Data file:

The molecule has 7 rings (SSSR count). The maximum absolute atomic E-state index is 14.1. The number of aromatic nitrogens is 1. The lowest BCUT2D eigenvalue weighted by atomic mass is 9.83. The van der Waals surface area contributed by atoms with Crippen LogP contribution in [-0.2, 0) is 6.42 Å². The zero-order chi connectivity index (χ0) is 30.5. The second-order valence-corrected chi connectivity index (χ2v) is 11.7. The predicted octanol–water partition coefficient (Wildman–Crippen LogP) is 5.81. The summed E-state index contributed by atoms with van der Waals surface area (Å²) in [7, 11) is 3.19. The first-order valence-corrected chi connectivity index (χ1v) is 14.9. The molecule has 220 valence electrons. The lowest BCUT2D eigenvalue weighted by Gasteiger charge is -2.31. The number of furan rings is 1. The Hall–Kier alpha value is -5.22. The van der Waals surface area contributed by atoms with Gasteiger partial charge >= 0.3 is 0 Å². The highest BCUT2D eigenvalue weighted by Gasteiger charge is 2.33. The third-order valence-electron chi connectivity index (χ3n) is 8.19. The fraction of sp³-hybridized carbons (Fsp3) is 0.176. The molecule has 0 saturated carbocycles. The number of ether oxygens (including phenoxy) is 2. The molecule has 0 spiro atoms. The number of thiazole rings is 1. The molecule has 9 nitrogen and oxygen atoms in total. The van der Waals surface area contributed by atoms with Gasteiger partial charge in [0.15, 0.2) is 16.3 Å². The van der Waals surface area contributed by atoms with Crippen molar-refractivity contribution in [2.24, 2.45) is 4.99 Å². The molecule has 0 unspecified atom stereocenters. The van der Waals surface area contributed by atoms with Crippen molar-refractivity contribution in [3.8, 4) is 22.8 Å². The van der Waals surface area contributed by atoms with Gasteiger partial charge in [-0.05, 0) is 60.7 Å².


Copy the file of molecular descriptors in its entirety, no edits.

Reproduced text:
The molecule has 7 rings (SSSR count). The maximum absolute atomic E-state index is 14.1. The number of aromatic nitrogens is 1. The lowest BCUT2D eigenvalue weighted by atomic mass is 9.83. The van der Waals surface area contributed by atoms with Crippen LogP contribution in [-0.2, 0) is 6.42 Å². The zero-order chi connectivity index (χ0) is 30.5. The second-order valence-corrected chi connectivity index (χ2v) is 11.7. The predicted octanol–water partition coefficient (Wildman–Crippen LogP) is 5.81. The summed E-state index contributed by atoms with van der Waals surface area (Å²) in [7, 11) is 3.19. The first-order valence-corrected chi connectivity index (χ1v) is 14.9. The molecule has 220 valence electrons. The lowest BCUT2D eigenvalue weighted by Gasteiger charge is -2.31. The number of furan rings is 1. The Hall–Kier alpha value is -5.22. The van der Waals surface area contributed by atoms with Gasteiger partial charge >= 0.3 is 0 Å². The highest BCUT2D eigenvalue weighted by Gasteiger charge is 2.33. The third-order valence-electron chi connectivity index (χ3n) is 8.19. The fraction of sp³-hybridized carbons (Fsp3) is 0.176. The molecule has 0 saturated carbocycles. The number of ether oxygens (including phenoxy) is 2. The molecule has 0 spiro atoms. The number of thiazole rings is 1. The molecule has 9 nitrogen and oxygen atoms in total. The van der Waals surface area contributed by atoms with Gasteiger partial charge in [0.15, 0.2) is 16.3 Å². The van der Waals surface area contributed by atoms with Crippen molar-refractivity contribution in [2.24, 2.45) is 4.99 Å². The molecule has 0 unspecified atom stereocenters. The van der Waals surface area contributed by atoms with Crippen molar-refractivity contribution in [3.8, 4) is 22.8 Å². The van der Waals surface area contributed by atoms with Gasteiger partial charge in [-0.05, 0) is 60.7 Å².